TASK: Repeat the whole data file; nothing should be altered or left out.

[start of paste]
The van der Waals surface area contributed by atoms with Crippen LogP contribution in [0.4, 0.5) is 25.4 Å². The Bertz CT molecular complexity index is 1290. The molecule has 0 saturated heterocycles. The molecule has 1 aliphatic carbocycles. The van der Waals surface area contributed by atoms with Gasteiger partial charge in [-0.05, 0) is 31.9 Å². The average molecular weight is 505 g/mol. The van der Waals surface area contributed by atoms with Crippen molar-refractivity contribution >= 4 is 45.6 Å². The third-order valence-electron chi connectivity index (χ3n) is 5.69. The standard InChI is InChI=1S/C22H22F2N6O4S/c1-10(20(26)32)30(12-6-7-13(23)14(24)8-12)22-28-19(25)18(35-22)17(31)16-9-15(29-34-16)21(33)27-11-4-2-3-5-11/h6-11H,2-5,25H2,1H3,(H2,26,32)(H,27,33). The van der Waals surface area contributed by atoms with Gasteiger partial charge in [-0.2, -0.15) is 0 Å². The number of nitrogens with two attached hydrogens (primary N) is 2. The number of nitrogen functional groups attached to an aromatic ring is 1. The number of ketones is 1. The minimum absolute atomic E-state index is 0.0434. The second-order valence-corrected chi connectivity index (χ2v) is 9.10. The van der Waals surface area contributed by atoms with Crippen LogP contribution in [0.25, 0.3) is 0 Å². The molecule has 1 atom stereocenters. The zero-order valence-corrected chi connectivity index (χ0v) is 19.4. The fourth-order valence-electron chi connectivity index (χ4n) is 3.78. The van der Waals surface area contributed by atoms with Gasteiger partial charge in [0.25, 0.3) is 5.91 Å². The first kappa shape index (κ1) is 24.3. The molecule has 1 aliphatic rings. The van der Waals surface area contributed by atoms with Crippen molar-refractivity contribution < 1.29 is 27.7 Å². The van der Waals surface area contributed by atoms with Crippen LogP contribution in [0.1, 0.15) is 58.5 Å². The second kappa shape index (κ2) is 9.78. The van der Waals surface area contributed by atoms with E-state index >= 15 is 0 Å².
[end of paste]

The van der Waals surface area contributed by atoms with Crippen LogP contribution in [0.4, 0.5) is 25.4 Å². The Bertz CT molecular complexity index is 1290. The molecule has 0 saturated heterocycles. The molecule has 1 aliphatic carbocycles. The van der Waals surface area contributed by atoms with Gasteiger partial charge in [-0.05, 0) is 31.9 Å². The average molecular weight is 505 g/mol. The van der Waals surface area contributed by atoms with Crippen molar-refractivity contribution >= 4 is 45.6 Å². The third-order valence-electron chi connectivity index (χ3n) is 5.69. The standard InChI is InChI=1S/C22H22F2N6O4S/c1-10(20(26)32)30(12-6-7-13(23)14(24)8-12)22-28-19(25)18(35-22)17(31)16-9-15(29-34-16)21(33)27-11-4-2-3-5-11/h6-11H,2-5,25H2,1H3,(H2,26,32)(H,27,33). The van der Waals surface area contributed by atoms with Gasteiger partial charge in [-0.2, -0.15) is 0 Å². The number of nitrogens with two attached hydrogens (primary N) is 2. The number of nitrogen functional groups attached to an aromatic ring is 1. The number of ketones is 1. The minimum absolute atomic E-state index is 0.0434. The second-order valence-corrected chi connectivity index (χ2v) is 9.10. The van der Waals surface area contributed by atoms with Crippen LogP contribution in [0.25, 0.3) is 0 Å². The molecule has 1 atom stereocenters. The zero-order valence-corrected chi connectivity index (χ0v) is 19.4. The fourth-order valence-electron chi connectivity index (χ4n) is 3.78. The van der Waals surface area contributed by atoms with Gasteiger partial charge in [0.25, 0.3) is 5.91 Å². The first kappa shape index (κ1) is 24.3. The molecule has 1 aliphatic rings. The van der Waals surface area contributed by atoms with Crippen molar-refractivity contribution < 1.29 is 27.7 Å². The van der Waals surface area contributed by atoms with Crippen LogP contribution in [0.1, 0.15) is 58.5 Å². The second kappa shape index (κ2) is 9.78. The van der Waals surface area contributed by atoms with E-state index >= 15 is 0 Å².